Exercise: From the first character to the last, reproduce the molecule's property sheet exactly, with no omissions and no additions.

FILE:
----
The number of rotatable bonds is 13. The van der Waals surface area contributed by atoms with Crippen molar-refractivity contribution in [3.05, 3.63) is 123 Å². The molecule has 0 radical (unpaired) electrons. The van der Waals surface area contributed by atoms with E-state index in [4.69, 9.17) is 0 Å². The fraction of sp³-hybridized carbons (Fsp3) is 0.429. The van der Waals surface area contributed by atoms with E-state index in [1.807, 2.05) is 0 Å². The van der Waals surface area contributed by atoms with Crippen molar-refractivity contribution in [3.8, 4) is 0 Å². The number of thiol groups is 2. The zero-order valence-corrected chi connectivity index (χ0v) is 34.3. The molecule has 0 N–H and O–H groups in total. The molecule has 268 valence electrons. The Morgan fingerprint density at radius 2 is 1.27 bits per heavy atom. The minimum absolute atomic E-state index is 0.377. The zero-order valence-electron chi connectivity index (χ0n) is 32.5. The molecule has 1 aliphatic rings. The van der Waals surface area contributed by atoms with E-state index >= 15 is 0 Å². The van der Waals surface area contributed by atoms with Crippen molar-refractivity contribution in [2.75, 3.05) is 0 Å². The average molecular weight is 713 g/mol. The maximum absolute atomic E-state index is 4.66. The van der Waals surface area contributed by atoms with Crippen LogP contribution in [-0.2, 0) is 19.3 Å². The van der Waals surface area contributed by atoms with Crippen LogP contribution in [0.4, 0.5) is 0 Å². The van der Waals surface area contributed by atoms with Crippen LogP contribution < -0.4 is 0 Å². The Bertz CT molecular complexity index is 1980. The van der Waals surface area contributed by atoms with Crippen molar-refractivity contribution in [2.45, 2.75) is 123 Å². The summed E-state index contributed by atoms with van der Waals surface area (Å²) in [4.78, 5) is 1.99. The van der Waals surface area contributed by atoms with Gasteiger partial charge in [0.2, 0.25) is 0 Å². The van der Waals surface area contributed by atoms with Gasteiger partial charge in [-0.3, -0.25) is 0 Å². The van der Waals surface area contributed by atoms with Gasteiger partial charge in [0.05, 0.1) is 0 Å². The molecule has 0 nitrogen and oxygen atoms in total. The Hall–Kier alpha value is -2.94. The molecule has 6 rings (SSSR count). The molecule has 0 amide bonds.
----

The number of rotatable bonds is 13. The van der Waals surface area contributed by atoms with Crippen molar-refractivity contribution in [3.05, 3.63) is 123 Å². The molecule has 0 radical (unpaired) electrons. The van der Waals surface area contributed by atoms with E-state index in [4.69, 9.17) is 0 Å². The fraction of sp³-hybridized carbons (Fsp3) is 0.429. The van der Waals surface area contributed by atoms with E-state index in [1.807, 2.05) is 0 Å². The van der Waals surface area contributed by atoms with Crippen molar-refractivity contribution in [3.8, 4) is 0 Å². The number of thiol groups is 2. The zero-order valence-corrected chi connectivity index (χ0v) is 34.3. The molecule has 0 N–H and O–H groups in total. The molecule has 268 valence electrons. The Morgan fingerprint density at radius 2 is 1.27 bits per heavy atom. The minimum absolute atomic E-state index is 0.377. The zero-order valence-electron chi connectivity index (χ0n) is 32.5. The molecule has 1 aliphatic rings. The van der Waals surface area contributed by atoms with E-state index >= 15 is 0 Å². The van der Waals surface area contributed by atoms with Crippen molar-refractivity contribution in [2.75, 3.05) is 0 Å². The average molecular weight is 713 g/mol. The maximum absolute atomic E-state index is 4.66. The van der Waals surface area contributed by atoms with Crippen LogP contribution in [-0.2, 0) is 19.3 Å². The van der Waals surface area contributed by atoms with Crippen LogP contribution in [0.4, 0.5) is 0 Å². The van der Waals surface area contributed by atoms with Crippen LogP contribution < -0.4 is 0 Å². The Bertz CT molecular complexity index is 1980. The van der Waals surface area contributed by atoms with Crippen molar-refractivity contribution in [2.45, 2.75) is 123 Å². The summed E-state index contributed by atoms with van der Waals surface area (Å²) in [4.78, 5) is 1.99. The van der Waals surface area contributed by atoms with Gasteiger partial charge in [0.2, 0.25) is 0 Å². The van der Waals surface area contributed by atoms with Gasteiger partial charge in [-0.3, -0.25) is 0 Å². The van der Waals surface area contributed by atoms with Gasteiger partial charge in [0.05, 0.1) is 0 Å². The molecule has 0 nitrogen and oxygen atoms in total. The Hall–Kier alpha value is -2.94. The molecule has 6 rings (SSSR count). The molecule has 0 amide bonds.